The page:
Dorm Location Deemed Major DrawbackBy Michael K. Chung
The new dormitory building MIT is planning to rent at 620 Huntington Avenue is a good idea, but the simple fact is, it is too far away from the main campus to be convenient for MIT students to make the experience worthwhile.
MIT housing officials look to rent the building for a year, and expect to need to extend the lease for a second year. MIT's goal in so doing is to reduce the number of crowded students from 226 (this past year's number) to 165 on campus. The current plan is to rent three of the five floors, giving MIT room for ninety more students. Students were recently sent letters saying that this new dorm would be opened to them this fall.
The various benefits include: substantially lower cost ($750 per term for a single, $375 per term per person in a double, which is the same size room, 9' x 12'), guaranteed on-campus housing after staying there one year, and guaranteed first- or second-choice housing after two years at Huntington Hall, a parking lot (but no parking lot guard), discounted monthly MBTA combo subway-bus passes, as well as access to MCA's recreational and physical education activities.
There are many disadvantages to living at the new dorm, however. Inconvenience of location cannot be emphasized enough. The dorm is located near the Museum T-stop on the E-train of the MBTA Green Line, and about one and one-half miles down Huntington Avenue off of Massachusetts Avenue. Can you say ``Sleep in through morning classes?''
As for food, a meal plan will be provided for students to eat at the MCA cafeteria, across the street (they even pack your lunch for you). Luckily, the dorm rooms, designed to be doubles, will have enough room for refrigerators, (partly because of meager furnishings - a desk, chair, closet, and bed), but don't count on any full-size kitchens to show up on your new hallway. The only kitchen that may be built will be `small,' and designed for use by students who cannot eat the MCA cafeteria food (if it's through ARA Food Services, you'd better get to the kitchen early.) Plus, there were no visible grocery stores in the area.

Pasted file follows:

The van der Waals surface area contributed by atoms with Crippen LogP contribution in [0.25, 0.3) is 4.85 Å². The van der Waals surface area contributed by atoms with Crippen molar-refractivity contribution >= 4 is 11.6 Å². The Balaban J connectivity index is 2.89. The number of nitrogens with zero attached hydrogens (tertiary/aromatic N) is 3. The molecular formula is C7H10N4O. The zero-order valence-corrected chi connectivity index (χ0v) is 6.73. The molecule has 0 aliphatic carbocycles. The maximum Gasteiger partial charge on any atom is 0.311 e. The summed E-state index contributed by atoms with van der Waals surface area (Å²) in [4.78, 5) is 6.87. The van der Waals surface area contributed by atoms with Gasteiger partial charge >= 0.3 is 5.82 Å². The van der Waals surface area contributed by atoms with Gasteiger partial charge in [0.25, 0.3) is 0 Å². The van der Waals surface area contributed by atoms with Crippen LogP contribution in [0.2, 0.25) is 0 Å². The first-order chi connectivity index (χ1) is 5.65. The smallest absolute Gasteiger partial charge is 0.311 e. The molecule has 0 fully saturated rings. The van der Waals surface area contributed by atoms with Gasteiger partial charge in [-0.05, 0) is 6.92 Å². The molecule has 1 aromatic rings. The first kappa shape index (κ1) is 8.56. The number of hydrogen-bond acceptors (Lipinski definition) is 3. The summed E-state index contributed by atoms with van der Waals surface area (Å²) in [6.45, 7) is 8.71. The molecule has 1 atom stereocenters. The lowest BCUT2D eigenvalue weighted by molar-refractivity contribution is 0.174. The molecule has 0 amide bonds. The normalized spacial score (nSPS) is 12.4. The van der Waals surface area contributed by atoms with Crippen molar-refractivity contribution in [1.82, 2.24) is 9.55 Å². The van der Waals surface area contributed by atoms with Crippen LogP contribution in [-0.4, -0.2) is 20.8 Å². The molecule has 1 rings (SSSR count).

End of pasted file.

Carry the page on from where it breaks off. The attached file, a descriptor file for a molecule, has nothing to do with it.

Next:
Another thing - there are currently no personal telephones, only hallway pay telephones. And you people living in fraternities know how much of a mess public phones bring about. And what if someone wants to log into Athena, since there is no Athena cluster? Is Information Services going to install those nifty easy-access Athena modem lines (that will go into dorms on campus) over there in Baker Hall? Not without having to put in individual phone lines. In yesterday's mailing to students, it is stated that they "are actively investigating the feasibility of installing phones in each room and providing an Athena Cluster."
Another issue - safety of the students. Apparently, A Safe Ride will incorporate Huntington Hall as a new stop on its schedule. (Can't wait to wait for a free ride across the river now, eh?) Will MIT Campus Police still give transportation to and from Baker Hall during the other hours if requested? Or will ZBT, ET, and Baker Hall do the carpool thing? (And how about delivery of The Tech to this place?)
There will be a 24-hour security guard, but, as mentioned previously, no protection of the parking lot. In an area of one of the highest vehicle crime rates in the nation, much personal security will be required to maintain automobile security. Picture it now - late at night, people trying to sleep, when all of a sudden, car alarms go off, no one knowing which one is which. Can you imagine the paranoia? In fact, the Housing Secretary of MCA discourages car use, stating that they don't want to have to deal with a lot of students' cars on campus.
And, nearly most importantly, what if not enough students choose to take this offer? Will graduate students be given the option to live there? Rent the rooms to young faculty and other MIT workers? Or just leave the empty rooms alone, and let MIT, or even worse, all other dormitory residents, make up for the difference?
The same letter that went out to students describing the dorm and whatever little it has to offer, said that "we may have to require moves by some students who would normally be assigned to other dormitories. We do not expect that this will happen and hope that it will not, but if it does, we will notify you of any change of your fall term assignment immediately."
Quite simply, the Undergraduate Education and Student Affairs and Residence Campus Activities Offices are trying to pull a fast one on the current upperclassmen in order to make a quick solution to a recurring problem within MIT housing. By sending abbreviated information about the dormitory (for instance there were no photographs of the building or of the surrounding area), potential residents are getting put on the spot. If a student signs the form, given a room, and then decides that he or she wants to cancel the obligation, there is currently no option to retract the decision. If there are students willing to trade with them, then maybe it will work, but there is no guarantee on that happening.
If they are interested, there seems to be almost no way for people away from MIT for the summer to see the place for themselves. Those students staying in the area may be able to see what the dorm actually looks like, and then form a more complete picture of what is being skimpily presented to them.